Thomas Young may refer to:
Shropshire is a former United Kingdom Parliamentary constituency. It was a constituency of the House of Commons of the Parliament of England, then of the Parliament of Great Britain from 1707 to 1800, and of the Parliament of the United Kingdom from 1801 to 1832. It was represented by two Knights of the Shire. It was divided between the constituencies of North Shropshire and South Shropshire in 1832.
Winchelsea was a parliamentary constituency in Sussex, which elected two Members of Parliament (MPs) to the House of Commons from 1366 until 1832, when it was abolished by the Great Reform Act.
Bristol was a two-member constituency, used to elect members to the House of Commons in the Parliaments of England, Great Britain (1707–1800) and the United Kingdom. The constituency existed until Bristol was divided into single member constituencies in 1885.
Captain Thomas James Young, VC was a Royal Navy officer and a recipient of the Victoria Cross, the highest award for gallantry in the face of the enemy that can be awarded to British and Commonwealth forces.
Thomas Young VC was a British recipient of the Victoria Cross, the highest and most prestigious award for gallantry in the face of the enemy that can be awarded to British and Commonwealth forces.
Tomas Young was an American military veteran of the Iraq War. In 2004, he was wounded and paralyzed by a bullet to the spine five days after he reached Iraq. One of the first veterans to come out publicly against the war, Young actively protested against the war after he returned to the United States. When his physical condition worsened in 2013 due to various medical complications, Young chose to go into hospice care. He later reversed that decision and accepted medical treatment until he died in 2014.
Thomas Young was a Scottish amateur football outside left who played in the Scottish League for Queen's Park and Queen of the South. He was capped by Scotland at amateur level.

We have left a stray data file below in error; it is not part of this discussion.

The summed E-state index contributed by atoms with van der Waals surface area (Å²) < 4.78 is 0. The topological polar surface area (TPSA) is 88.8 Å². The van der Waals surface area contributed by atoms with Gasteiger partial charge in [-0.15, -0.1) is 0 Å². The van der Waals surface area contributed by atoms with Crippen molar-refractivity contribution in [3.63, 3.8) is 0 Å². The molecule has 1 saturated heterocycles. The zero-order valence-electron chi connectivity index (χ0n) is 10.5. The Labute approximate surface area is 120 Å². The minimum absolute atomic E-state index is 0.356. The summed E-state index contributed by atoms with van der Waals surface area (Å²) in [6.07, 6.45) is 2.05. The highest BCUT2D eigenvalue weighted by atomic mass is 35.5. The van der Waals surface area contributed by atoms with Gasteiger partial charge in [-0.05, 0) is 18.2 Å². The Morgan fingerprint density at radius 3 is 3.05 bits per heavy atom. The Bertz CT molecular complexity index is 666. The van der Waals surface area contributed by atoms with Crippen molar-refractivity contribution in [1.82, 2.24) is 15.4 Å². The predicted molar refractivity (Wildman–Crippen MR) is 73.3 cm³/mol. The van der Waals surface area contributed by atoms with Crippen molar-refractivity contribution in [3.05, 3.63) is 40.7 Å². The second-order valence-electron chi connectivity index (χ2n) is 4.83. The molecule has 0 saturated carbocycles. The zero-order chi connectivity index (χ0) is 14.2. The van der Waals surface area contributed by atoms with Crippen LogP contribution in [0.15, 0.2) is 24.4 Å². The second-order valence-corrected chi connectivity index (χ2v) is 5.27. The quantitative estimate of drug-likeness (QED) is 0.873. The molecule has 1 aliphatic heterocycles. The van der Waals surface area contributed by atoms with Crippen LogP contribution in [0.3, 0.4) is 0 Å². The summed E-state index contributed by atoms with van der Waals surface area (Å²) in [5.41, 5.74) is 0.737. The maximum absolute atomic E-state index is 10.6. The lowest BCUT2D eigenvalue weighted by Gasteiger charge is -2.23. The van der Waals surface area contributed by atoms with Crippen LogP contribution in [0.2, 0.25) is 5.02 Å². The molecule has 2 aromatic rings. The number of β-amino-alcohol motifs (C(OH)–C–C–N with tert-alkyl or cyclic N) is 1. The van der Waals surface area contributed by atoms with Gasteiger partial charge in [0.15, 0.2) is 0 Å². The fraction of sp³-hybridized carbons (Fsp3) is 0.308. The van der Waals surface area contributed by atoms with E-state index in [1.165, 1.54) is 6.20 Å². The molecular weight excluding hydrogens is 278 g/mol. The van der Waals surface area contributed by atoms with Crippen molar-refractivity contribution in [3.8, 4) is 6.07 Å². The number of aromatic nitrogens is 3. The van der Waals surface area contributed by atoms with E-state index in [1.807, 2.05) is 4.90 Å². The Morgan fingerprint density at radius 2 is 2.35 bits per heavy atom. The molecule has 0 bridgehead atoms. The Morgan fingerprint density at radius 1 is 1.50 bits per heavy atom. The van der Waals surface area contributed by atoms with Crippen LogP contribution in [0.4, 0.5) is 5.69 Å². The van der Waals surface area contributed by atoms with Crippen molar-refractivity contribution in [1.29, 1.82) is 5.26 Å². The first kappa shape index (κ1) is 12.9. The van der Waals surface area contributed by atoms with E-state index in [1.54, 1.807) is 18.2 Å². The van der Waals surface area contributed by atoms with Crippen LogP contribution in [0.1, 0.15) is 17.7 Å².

Thomas Young is a Welsh rugby union player. A flanker, who plays rugby for Wasps in the Aviva Premiership having previously been played for Cardiff Blues. Whilst under contract with the Cardiff Blues, he also played for Cardiff RFC and Pontypridd RFC. He is the son of former Wales international Dai Young.
Thomas Young is a British Paralympic swimmer. He represented Britain at the 2012 London Paralympics and has won medals at both the long course and short course World Championships.
Thomas Young (1507–1568) was a Bishop of St David's and Archbishop of York (1561–1568).
Thomas Young was a Scottish Presbyterian minister and theologian, resident in England and a member of the Westminster Assembly. He was the major author of the Smectymnuus group of leading Puritan churchmen. He was also Master of Jesus College, Cambridge, and is known as the tutor to John Milton from the age of about ten.
Thomas Young was doctor, philosopher and a member of the Boston Committee of Correspondence and an organizer of the Boston Tea Party. Young was a mentor and teacher to Ethan Allen.
Thomas Young Duncan was a New Zealand politician of the Liberal Party.
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William Williams may refer to:
John Williams is an American composer, conductor and pianist.
John Taylor, Johnny Taylor or similar may refer to:
David Jones may refer to:
John Davies may refer to:
Peter Brown may refer to:
John Steel may refer to:
Robert, Bob or Bobby Scott may refer to:
William Anderson may refer to:
John, Johnny, Jack, Jackie, or Jock Simpson may refer to:
James Anderson may refer to:
William Foster may refer to:
Turnbull is a northern English and Scottish surname. For theories of its etymology, see Clan Turnbull.
George Thompson may refer to:
Ian or Iain is a name of Scottish Gaelic origin, derived from the Hebrew given name יוֹחָנָן and corresponding to the English name John. The spelling Ian is an Anglicization of the Scottish Gaelic forename Iain. It is a very popular name in much of the English-speaking world and especially in Scotland, where it originated.
William or Will Evans may refer to:
Thomas is a common surname of English, Irish, Scottish, French, German, Dutch, and Danish origin.
Gould is a surname that is sourced mainly to Ireland, Scotland and England. It is possibly linked to the Celts, Normans or Vikings, but is more likely Anglo-Saxon in origin. Many families that share the Gould surname today had their names evolve or become "Anglicized" over time as their original names would have been strange or misunderstood due to accents and language barriers, especially in the United States and Canada. Gould is a variant of the surname "Gold" which is a very ancient name found in Scotland and England.
Simpson is an English/Scottish patronymic surname from the medieval masculine given name 'Simme'. The earliest public record of the name was in 1353 in Staffordshire, West Midlands region of England.
John Roberts is the seventeenth Chief Justice of the United States.